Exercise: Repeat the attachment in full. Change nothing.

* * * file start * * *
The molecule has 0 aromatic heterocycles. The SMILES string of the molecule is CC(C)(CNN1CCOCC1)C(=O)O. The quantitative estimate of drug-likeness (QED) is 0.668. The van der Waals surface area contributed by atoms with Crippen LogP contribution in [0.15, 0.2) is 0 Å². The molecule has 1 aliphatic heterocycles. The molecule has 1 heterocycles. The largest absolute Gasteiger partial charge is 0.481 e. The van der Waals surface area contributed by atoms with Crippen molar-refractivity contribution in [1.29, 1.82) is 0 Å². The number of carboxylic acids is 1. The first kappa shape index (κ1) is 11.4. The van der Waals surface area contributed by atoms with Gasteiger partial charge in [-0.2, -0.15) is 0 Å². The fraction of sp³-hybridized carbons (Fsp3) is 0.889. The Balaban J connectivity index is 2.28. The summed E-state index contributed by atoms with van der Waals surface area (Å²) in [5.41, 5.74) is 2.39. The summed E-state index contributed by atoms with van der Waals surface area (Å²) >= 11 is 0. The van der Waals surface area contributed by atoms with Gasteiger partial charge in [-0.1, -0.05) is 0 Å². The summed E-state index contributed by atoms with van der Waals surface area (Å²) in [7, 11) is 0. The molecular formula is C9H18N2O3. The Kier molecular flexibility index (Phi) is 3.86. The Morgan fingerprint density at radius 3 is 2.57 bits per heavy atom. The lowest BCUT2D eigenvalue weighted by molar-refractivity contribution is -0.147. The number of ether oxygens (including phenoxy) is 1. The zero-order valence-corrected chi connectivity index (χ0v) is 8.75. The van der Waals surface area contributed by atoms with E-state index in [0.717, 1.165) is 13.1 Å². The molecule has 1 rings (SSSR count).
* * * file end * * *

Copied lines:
The molecule has 0 aromatic heterocycles. The SMILES string of the molecule is CC(C)(CNN1CCOCC1)C(=O)O. The quantitative estimate of drug-likeness (QED) is 0.668. The van der Waals surface area contributed by atoms with Crippen LogP contribution in [0.15, 0.2) is 0 Å². The molecule has 1 aliphatic heterocycles. The molecule has 1 heterocycles. The largest absolute Gasteiger partial charge is 0.481 e. The van der Waals surface area contributed by atoms with Crippen molar-refractivity contribution in [1.29, 1.82) is 0 Å². The number of carboxylic acids is 1. The first kappa shape index (κ1) is 11.4. The van der Waals surface area contributed by atoms with Gasteiger partial charge in [-0.2, -0.15) is 0 Å². The fraction of sp³-hybridized carbons (Fsp3) is 0.889. The Balaban J connectivity index is 2.28. The summed E-state index contributed by atoms with van der Waals surface area (Å²) in [5.41, 5.74) is 2.39. The summed E-state index contributed by atoms with van der Waals surface area (Å²) >= 11 is 0. The van der Waals surface area contributed by atoms with Gasteiger partial charge in [-0.1, -0.05) is 0 Å². The summed E-state index contributed by atoms with van der Waals surface area (Å²) in [7, 11) is 0. The molecular formula is C9H18N2O3. The Kier molecular flexibility index (Phi) is 3.86. The Morgan fingerprint density at radius 3 is 2.57 bits per heavy atom. The lowest BCUT2D eigenvalue weighted by molar-refractivity contribution is -0.147. The number of ether oxygens (including phenoxy) is 1. The zero-order valence-corrected chi connectivity index (χ0v) is 8.75. The van der Waals surface area contributed by atoms with E-state index in [0.717, 1.165) is 13.1 Å². The molecule has 1 rings (SSSR count).